3 Claims, 4 Drawing Figures UNITED STATES PATENTS 3,485,751 12/1969 Herrman et a1 210/22 3,463,728 8/1969 Kolobow et al.... 210/321 X 2,664,395 12/1953 Marchand 210/321 2,687,997 8/1954 Marchand 210/321 3,388,803 6/1968 Scott 210/321 2,502,614 4/1950 Zender 210/321 X 3,608,729 9/1971 Haselden 210/321 3,619,423 11/1971 Galletti et a1. 210/321 X FOREIGN PATENTS OR APPLlCATlONS 320,155 2/1970 Sweden 128/214 R 953,414 3/1964 Great Britain 953,414 3/l964 Great Britain PATENTED JUL 3 I975 CHARLES M. GROSSMAN INVENTOR.

APPARATUS FOR THE IN VIVO TREATMENT OF BLOOD CONTAINING HARMFUL COMPONENTS RESULTING FROM CHRONIC UREMIA AND OTHER CONDITIONS This invention relates to apparatus for the in vivo treatment of blood containing harmful components. It relates particularly to apparatus (artificial kidney) for the removal of harmful components resulting from chronic uremia or from the ingestion of excessive quantities of salicylates, barbiturates and other toxic materials taken in excess by accident or design.

As is well known, irreversible kidney failure creates in the patient a toxic condition characterized by the presence of excess water and waste products, including urea, creatinine, uric acid, and various inorganic salts including the chlorides and phosphates of sodium and potassium. Unless removed, these materials cause the death of the patient.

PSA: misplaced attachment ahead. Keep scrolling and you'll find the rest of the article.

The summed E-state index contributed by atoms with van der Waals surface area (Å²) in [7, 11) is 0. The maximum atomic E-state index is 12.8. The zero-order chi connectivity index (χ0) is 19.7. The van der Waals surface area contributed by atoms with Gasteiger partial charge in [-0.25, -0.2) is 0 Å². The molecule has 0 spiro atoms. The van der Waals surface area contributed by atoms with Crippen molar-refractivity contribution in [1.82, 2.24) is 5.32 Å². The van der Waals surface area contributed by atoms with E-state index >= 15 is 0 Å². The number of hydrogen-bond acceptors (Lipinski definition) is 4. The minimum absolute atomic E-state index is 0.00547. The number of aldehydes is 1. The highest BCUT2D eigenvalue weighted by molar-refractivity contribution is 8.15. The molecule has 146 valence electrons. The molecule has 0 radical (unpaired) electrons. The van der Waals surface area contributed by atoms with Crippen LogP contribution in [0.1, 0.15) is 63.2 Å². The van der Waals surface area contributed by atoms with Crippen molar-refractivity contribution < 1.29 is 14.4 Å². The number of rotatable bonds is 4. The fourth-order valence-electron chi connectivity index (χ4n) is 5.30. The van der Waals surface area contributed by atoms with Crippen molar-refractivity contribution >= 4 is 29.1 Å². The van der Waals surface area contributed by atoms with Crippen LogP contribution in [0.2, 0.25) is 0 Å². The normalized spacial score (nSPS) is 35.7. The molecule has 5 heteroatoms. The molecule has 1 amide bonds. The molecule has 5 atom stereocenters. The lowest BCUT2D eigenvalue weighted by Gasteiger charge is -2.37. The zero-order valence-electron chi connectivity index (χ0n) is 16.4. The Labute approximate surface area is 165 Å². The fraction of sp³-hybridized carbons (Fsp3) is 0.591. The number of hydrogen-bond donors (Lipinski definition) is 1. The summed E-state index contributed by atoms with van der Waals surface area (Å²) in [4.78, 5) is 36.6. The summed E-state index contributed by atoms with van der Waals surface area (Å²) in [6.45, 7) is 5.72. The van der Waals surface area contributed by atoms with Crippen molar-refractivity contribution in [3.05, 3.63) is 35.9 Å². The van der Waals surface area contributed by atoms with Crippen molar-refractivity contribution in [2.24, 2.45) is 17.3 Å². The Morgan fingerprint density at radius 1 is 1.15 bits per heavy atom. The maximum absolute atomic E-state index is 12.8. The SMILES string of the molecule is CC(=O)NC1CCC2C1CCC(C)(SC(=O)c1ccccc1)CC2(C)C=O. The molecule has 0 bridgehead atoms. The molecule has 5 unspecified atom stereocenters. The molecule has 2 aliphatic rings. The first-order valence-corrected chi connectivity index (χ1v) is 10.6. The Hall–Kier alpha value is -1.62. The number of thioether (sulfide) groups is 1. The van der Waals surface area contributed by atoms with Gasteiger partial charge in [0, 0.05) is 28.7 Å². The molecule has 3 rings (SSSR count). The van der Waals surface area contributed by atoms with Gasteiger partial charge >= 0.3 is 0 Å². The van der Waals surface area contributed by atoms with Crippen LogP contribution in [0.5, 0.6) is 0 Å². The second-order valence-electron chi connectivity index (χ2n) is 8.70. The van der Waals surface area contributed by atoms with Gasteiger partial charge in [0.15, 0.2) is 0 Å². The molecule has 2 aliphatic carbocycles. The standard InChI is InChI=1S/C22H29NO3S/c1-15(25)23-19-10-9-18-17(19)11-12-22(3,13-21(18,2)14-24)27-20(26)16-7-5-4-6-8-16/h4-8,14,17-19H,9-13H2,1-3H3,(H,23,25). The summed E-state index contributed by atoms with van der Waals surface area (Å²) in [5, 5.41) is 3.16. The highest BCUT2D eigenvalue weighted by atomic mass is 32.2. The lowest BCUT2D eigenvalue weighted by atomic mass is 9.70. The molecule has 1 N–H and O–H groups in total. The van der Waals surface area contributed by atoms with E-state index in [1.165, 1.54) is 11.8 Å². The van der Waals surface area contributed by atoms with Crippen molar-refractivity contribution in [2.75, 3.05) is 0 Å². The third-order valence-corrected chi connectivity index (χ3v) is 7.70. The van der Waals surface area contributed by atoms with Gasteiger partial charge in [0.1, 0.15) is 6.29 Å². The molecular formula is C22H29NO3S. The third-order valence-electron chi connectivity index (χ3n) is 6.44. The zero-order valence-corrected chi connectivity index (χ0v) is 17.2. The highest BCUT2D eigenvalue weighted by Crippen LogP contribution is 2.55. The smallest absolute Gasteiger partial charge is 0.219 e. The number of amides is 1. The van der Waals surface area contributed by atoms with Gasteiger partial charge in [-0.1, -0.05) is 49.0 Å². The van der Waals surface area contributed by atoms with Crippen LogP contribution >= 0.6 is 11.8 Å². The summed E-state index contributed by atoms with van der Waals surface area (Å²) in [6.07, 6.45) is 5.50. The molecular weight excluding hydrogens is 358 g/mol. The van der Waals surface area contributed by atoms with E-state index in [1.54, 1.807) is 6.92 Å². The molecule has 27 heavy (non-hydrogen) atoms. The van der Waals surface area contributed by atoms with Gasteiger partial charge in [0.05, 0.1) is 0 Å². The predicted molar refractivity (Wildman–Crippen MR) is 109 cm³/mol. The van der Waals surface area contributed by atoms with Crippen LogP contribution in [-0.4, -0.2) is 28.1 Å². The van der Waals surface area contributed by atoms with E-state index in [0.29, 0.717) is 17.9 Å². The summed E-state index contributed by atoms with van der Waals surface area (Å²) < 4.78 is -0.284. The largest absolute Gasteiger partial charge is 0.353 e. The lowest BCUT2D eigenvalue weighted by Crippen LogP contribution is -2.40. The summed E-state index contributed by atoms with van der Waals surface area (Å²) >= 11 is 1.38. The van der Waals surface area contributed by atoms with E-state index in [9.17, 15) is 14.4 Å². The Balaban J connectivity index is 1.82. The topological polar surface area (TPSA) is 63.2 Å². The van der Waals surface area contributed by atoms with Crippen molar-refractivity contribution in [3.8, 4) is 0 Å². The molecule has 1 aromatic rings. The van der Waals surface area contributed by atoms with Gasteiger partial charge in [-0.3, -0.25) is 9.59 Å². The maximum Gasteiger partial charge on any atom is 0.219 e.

Development of the artificial kidney has provided a technique for relieving this condition and materially extending the life of the patient. However, artificial kidneys of the presently known types rely upon hemodialysis and utilize cumbersome, non-portable and expensive apparatus.

This normally requires hospitalization of the patient at frequently recurring intervals, or at least confinement to hishorne, if he has access to a home kidney machine. Because of the complexity and expense of such apparatus, all persons afflicted with the condition are not able to secure the necessary treatment.

It is the object of the present invention to provide apparatus for overcoming the foregoing problems by providing a lightweight, portable, blood-purifying apparatus which does not involve hemo-dialysis, which does not require attachment to plumbing, which is relatively inexpensive and which may be made widely available to persons afflicted with kidney disease.

It is another object of the invention to provide a kidney machine which although light and portable nevertheless has a relatively high capacity so that it may beused as a valuable supplement to present day dialyzers such as the Kolff and Kiil apparatus, reducing materially the frequency of necessary treatment by such apparatus.

Still a further object of the present invention is the provision of method and apparatus for the treatment of blood containing toxic components which is versatile in its application in that it not only is capable of removing toxic components resulting from chronic uremia, but also from poisoning by the injection of excessive amounts of toxic materials such as salicylates and barbiturates.

The manner in which the foregoing and other objects of the invention are accomplished will be apparent from the accompanying specification and claims considered together with the drawings wherein: